February is the month of Valentine’s Day. A month to celebrate romance. A month to celebrate love. Typically, in lieu of the regular romance movie routine, I personally like to watch movies about obsessive love, like Leave Her to Heaven, where the antagonist, Ellen Berent’s only problem is that “she loves too much.” That’s putting it mildly. For this blogathon however, I’m going to go the more traditional route with a salute to my favorite movie couples. No, it’s not the most unique idea, but I hope that my selections are unique. These are the couples you hope will end up together. Even if they don’t, if the relationship ends on a satisfying note, it can still be a relationship worth coveting.
#1 Rick Blaine and Ilsa Lund- Casablanca (1942). This isn’t a unique choice. Rick Blaine (Humphrey Bogart) and Ilsa Lund (Ingrid Bergman) are often held up as one of Classic Hollywood’s greatest romances; but for good reason. Rick and Ilsa’s goodbye scene at the airport is iconic. Who can forget Rick lifting Ilsa’s chin as she sobs, then delivering the iconic line: “Here’s looking at you, kid.” Yes he’s repeating a line that he says to Ilsa in Paris, but it’s this moment where the line is the most poignant. It’s the final callback to the passionate romance they shared before World War II changed their lives permanently. Yes, Ilsa was married to Lazlo (Paul Henried) while they were in Paris and she’s married to him throughout the film. But who cares about Lazlo? This is Rick and Ilsa’s romance. They fell in love in Paris. They were torn apart by the war when Ilsa discovers that her “dead” husband, Lazlo, is actually alive. They’re brought back together in Casablanca when Lazlo’s work with the French Resistance takes him to Morocco. Rick and Ilsa’s feelings for one another come back and it’s such a passionate romance, it’s almost a shame that they don’t end up together. But the ending allows Rick to be the bigger man and to find his place in the world, with Louis Renault (Claude Rains) by his side. It’s the beginning of a beautiful friendship, indeed.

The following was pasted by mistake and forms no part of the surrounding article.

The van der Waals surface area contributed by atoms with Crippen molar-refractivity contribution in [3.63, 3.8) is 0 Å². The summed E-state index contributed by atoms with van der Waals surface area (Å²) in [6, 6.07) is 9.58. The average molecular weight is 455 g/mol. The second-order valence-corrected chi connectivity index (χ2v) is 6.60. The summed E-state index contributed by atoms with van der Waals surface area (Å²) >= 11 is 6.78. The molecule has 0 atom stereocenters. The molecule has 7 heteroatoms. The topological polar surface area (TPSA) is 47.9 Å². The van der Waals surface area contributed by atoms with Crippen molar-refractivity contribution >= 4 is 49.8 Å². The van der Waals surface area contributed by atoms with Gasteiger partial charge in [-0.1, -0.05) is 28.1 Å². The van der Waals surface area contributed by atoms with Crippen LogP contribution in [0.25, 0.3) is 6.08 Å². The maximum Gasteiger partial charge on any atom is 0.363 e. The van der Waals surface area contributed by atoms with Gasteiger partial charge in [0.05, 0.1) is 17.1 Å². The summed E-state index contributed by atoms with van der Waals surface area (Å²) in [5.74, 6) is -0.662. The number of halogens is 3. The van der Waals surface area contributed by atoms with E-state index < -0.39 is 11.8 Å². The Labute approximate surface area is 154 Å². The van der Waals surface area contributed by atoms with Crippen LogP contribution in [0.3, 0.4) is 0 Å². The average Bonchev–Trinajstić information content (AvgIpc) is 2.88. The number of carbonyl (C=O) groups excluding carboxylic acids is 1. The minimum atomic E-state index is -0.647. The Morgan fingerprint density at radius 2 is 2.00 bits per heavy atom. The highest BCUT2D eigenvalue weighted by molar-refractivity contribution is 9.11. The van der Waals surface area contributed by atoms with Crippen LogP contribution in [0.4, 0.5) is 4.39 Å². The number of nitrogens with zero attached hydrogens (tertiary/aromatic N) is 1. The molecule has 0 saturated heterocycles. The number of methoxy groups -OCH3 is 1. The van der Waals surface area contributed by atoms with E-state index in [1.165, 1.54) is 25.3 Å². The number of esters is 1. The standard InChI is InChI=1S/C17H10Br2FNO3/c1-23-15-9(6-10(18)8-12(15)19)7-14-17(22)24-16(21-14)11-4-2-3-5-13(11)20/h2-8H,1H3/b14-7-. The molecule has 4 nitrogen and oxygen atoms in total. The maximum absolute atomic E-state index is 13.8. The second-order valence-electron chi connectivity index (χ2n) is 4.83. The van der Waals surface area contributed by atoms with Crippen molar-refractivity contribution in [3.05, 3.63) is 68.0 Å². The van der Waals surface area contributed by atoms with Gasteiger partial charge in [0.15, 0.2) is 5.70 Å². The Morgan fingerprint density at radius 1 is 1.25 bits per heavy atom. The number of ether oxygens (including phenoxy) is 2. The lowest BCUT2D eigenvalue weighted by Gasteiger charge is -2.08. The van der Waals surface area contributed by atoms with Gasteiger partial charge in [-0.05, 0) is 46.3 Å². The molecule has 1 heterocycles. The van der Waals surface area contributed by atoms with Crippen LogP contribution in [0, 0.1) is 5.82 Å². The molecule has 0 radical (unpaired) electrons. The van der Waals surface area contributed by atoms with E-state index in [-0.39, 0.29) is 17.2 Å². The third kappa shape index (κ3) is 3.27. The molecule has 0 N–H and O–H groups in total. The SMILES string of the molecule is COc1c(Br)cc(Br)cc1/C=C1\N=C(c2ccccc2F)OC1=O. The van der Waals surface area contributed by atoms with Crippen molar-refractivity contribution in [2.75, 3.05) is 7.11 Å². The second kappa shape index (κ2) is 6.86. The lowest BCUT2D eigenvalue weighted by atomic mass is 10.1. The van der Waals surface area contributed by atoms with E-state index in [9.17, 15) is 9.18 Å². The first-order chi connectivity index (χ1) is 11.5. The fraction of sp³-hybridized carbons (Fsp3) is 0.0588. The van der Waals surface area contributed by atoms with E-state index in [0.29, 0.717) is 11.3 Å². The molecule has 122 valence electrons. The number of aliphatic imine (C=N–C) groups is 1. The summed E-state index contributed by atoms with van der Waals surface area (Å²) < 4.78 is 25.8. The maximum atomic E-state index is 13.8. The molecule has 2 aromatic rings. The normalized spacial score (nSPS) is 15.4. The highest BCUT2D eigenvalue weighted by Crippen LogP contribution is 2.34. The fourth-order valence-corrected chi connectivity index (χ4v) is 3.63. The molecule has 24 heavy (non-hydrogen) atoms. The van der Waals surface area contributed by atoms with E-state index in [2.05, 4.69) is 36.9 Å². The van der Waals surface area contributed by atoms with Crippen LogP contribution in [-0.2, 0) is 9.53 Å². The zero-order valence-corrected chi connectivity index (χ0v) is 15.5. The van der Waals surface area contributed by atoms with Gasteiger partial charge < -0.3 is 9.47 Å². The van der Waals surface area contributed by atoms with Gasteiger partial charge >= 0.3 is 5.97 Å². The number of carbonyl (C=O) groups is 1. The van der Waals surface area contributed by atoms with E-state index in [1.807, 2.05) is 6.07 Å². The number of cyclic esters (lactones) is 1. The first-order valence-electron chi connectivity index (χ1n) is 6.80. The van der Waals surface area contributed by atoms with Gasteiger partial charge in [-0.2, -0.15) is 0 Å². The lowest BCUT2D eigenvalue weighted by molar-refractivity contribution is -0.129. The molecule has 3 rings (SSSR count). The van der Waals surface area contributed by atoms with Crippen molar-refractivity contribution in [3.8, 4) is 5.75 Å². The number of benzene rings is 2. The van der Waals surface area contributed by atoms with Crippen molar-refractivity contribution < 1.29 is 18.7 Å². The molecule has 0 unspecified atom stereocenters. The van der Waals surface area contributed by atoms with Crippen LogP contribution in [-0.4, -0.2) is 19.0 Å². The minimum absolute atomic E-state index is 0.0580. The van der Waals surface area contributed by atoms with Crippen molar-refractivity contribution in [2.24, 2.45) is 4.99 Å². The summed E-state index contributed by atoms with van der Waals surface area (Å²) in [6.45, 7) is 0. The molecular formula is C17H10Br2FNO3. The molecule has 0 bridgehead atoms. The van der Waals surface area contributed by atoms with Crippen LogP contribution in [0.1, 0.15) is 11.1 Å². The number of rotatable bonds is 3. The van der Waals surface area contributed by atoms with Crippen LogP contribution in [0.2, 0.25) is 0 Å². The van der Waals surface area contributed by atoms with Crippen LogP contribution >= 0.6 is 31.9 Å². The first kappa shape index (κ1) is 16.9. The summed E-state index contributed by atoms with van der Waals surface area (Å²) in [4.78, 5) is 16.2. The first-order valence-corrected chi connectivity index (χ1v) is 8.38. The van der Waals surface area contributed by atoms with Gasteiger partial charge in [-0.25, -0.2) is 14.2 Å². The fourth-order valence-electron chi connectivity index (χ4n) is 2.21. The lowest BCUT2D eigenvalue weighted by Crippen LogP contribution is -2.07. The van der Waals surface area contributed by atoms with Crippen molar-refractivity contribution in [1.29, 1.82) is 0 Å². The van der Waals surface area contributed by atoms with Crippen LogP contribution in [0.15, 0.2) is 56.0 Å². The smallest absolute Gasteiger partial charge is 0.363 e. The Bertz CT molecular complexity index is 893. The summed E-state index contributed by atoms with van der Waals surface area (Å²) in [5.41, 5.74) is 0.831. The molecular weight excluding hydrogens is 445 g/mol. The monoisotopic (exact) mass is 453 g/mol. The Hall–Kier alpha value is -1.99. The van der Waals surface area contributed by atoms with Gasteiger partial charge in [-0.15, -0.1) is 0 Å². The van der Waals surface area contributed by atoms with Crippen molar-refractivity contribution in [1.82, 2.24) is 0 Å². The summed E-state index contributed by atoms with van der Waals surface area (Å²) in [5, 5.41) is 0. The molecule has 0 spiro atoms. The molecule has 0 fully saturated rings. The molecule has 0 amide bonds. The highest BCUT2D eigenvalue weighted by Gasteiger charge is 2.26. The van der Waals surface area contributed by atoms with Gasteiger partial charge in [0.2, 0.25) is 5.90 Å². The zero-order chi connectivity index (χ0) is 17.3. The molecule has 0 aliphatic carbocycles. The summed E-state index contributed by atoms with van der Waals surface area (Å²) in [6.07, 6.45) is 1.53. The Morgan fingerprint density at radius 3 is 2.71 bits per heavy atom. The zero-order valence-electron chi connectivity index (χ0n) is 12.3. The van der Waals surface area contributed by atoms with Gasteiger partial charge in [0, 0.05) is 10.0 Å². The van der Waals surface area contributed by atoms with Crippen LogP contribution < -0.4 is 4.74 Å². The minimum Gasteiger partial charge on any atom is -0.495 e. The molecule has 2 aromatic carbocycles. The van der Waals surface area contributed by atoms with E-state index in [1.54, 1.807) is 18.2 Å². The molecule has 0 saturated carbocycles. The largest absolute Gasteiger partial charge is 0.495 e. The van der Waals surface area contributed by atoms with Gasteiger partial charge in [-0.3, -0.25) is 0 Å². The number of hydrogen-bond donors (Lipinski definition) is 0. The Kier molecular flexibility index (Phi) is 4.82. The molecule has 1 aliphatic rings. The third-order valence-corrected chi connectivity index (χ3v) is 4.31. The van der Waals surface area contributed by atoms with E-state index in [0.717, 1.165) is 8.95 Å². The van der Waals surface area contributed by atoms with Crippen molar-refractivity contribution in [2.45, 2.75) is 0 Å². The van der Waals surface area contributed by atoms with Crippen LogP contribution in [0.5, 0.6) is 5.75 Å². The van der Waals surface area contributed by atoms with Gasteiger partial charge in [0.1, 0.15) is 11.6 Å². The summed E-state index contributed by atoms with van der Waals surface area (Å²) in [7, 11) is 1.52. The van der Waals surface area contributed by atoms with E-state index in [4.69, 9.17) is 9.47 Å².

#2 Harry Morgan & Marie ‘Slim’ Browning- To Have and Have Not (1944). I’d be remiss to forget about Humphrey Bogart and Lauren Bacall’s iconic first film together. For not being known as a matinee idol, Bogart found himself part of many classic on-screen romances. In this instance, it was his appearance as Harry Morgan (Bogart), a fisherman working in the French colony of Martinique, a Caribbean nation. Because this takes place right after the Fall of France to the Germans during World War II, the island of Martinique is a mish-mash of Germans (due to the control possessed by the Pro-German Vichy France), sympathetic French, and other people trying to escape their lives. One of these people that Harry meets, is “Slim” (Bacall), a young American woman who is a bit of a wanderer and has found her way to Martinique. The sparks between Harry and Slim are obvious, especially after Slim teaches him how to whistle. Bogie and Bacall’s on-screen chemistry leapt off the screen and into real life as Bogie and Bacall fell in love and became one of Classic Hollywood’s most iconic couples.